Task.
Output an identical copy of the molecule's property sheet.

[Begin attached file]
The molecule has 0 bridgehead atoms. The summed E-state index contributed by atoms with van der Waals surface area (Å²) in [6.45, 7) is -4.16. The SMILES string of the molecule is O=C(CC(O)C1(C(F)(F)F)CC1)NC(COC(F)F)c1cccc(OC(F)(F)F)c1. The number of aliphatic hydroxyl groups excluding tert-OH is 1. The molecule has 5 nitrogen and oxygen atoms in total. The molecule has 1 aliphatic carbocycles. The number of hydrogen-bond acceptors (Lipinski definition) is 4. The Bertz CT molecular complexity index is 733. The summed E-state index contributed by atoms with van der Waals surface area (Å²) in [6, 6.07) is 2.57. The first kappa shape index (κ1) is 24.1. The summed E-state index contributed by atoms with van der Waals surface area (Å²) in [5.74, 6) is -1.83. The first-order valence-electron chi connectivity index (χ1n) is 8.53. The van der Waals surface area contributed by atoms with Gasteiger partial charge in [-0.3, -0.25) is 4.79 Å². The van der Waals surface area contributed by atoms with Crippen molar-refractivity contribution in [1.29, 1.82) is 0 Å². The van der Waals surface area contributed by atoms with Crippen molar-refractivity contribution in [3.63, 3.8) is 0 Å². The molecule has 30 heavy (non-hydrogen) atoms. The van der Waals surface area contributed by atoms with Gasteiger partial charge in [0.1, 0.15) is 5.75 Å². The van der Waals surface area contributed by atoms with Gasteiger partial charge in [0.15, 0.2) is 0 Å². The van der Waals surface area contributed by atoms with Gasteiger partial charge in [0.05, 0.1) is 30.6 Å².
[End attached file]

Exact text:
The molecule has 0 bridgehead atoms. The summed E-state index contributed by atoms with van der Waals surface area (Å²) in [6.45, 7) is -4.16. The SMILES string of the molecule is O=C(CC(O)C1(C(F)(F)F)CC1)NC(COC(F)F)c1cccc(OC(F)(F)F)c1. The number of aliphatic hydroxyl groups excluding tert-OH is 1. The molecule has 5 nitrogen and oxygen atoms in total. The molecule has 1 aliphatic carbocycles. The number of hydrogen-bond acceptors (Lipinski definition) is 4. The Bertz CT molecular complexity index is 733. The summed E-state index contributed by atoms with van der Waals surface area (Å²) in [6, 6.07) is 2.57. The first kappa shape index (κ1) is 24.1. The summed E-state index contributed by atoms with van der Waals surface area (Å²) in [5.74, 6) is -1.83. The first-order valence-electron chi connectivity index (χ1n) is 8.53. The van der Waals surface area contributed by atoms with Gasteiger partial charge in [-0.3, -0.25) is 4.79 Å². The van der Waals surface area contributed by atoms with Crippen molar-refractivity contribution in [1.29, 1.82) is 0 Å². The van der Waals surface area contributed by atoms with Crippen molar-refractivity contribution in [3.63, 3.8) is 0 Å². The molecule has 30 heavy (non-hydrogen) atoms. The van der Waals surface area contributed by atoms with Gasteiger partial charge in [0.1, 0.15) is 5.75 Å². The van der Waals surface area contributed by atoms with Gasteiger partial charge in [0.15, 0.2) is 0 Å². The van der Waals surface area contributed by atoms with Gasteiger partial charge in [0.05, 0.1) is 30.6 Å².